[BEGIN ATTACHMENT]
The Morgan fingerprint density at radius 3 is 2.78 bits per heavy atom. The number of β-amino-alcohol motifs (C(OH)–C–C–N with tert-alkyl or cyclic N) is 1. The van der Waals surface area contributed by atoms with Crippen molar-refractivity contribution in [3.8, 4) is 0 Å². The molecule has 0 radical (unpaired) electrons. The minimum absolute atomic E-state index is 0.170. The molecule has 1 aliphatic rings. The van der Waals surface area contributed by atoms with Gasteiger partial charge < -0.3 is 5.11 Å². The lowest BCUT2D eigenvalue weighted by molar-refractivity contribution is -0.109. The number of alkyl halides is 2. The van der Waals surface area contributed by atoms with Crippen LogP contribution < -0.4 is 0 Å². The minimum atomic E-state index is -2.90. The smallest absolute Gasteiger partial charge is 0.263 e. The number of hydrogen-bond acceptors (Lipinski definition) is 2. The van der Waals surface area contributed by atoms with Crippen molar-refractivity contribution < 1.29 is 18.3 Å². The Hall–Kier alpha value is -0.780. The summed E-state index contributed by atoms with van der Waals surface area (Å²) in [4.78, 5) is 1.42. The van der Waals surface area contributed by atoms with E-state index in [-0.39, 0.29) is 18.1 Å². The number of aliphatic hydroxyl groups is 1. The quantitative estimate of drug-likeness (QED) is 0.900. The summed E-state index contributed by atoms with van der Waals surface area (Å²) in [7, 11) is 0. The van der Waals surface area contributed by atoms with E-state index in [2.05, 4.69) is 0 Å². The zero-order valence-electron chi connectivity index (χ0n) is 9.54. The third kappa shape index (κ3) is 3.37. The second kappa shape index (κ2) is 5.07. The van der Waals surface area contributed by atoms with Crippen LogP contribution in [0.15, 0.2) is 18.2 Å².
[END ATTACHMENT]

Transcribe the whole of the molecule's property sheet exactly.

The Morgan fingerprint density at radius 3 is 2.78 bits per heavy atom. The number of β-amino-alcohol motifs (C(OH)–C–C–N with tert-alkyl or cyclic N) is 1. The van der Waals surface area contributed by atoms with Crippen molar-refractivity contribution in [3.8, 4) is 0 Å². The molecule has 0 radical (unpaired) electrons. The minimum absolute atomic E-state index is 0.170. The molecule has 1 aliphatic rings. The van der Waals surface area contributed by atoms with Gasteiger partial charge < -0.3 is 5.11 Å². The lowest BCUT2D eigenvalue weighted by molar-refractivity contribution is -0.109. The number of alkyl halides is 2. The van der Waals surface area contributed by atoms with Crippen LogP contribution < -0.4 is 0 Å². The minimum atomic E-state index is -2.90. The smallest absolute Gasteiger partial charge is 0.263 e. The number of hydrogen-bond acceptors (Lipinski definition) is 2. The van der Waals surface area contributed by atoms with Crippen molar-refractivity contribution < 1.29 is 18.3 Å². The Hall–Kier alpha value is -0.780. The summed E-state index contributed by atoms with van der Waals surface area (Å²) in [4.78, 5) is 1.42. The van der Waals surface area contributed by atoms with E-state index in [-0.39, 0.29) is 18.1 Å². The number of aliphatic hydroxyl groups is 1. The quantitative estimate of drug-likeness (QED) is 0.900. The summed E-state index contributed by atoms with van der Waals surface area (Å²) in [7, 11) is 0. The van der Waals surface area contributed by atoms with E-state index in [2.05, 4.69) is 0 Å². The zero-order valence-electron chi connectivity index (χ0n) is 9.54. The third kappa shape index (κ3) is 3.37. The second kappa shape index (κ2) is 5.07. The van der Waals surface area contributed by atoms with Crippen LogP contribution in [0.15, 0.2) is 18.2 Å².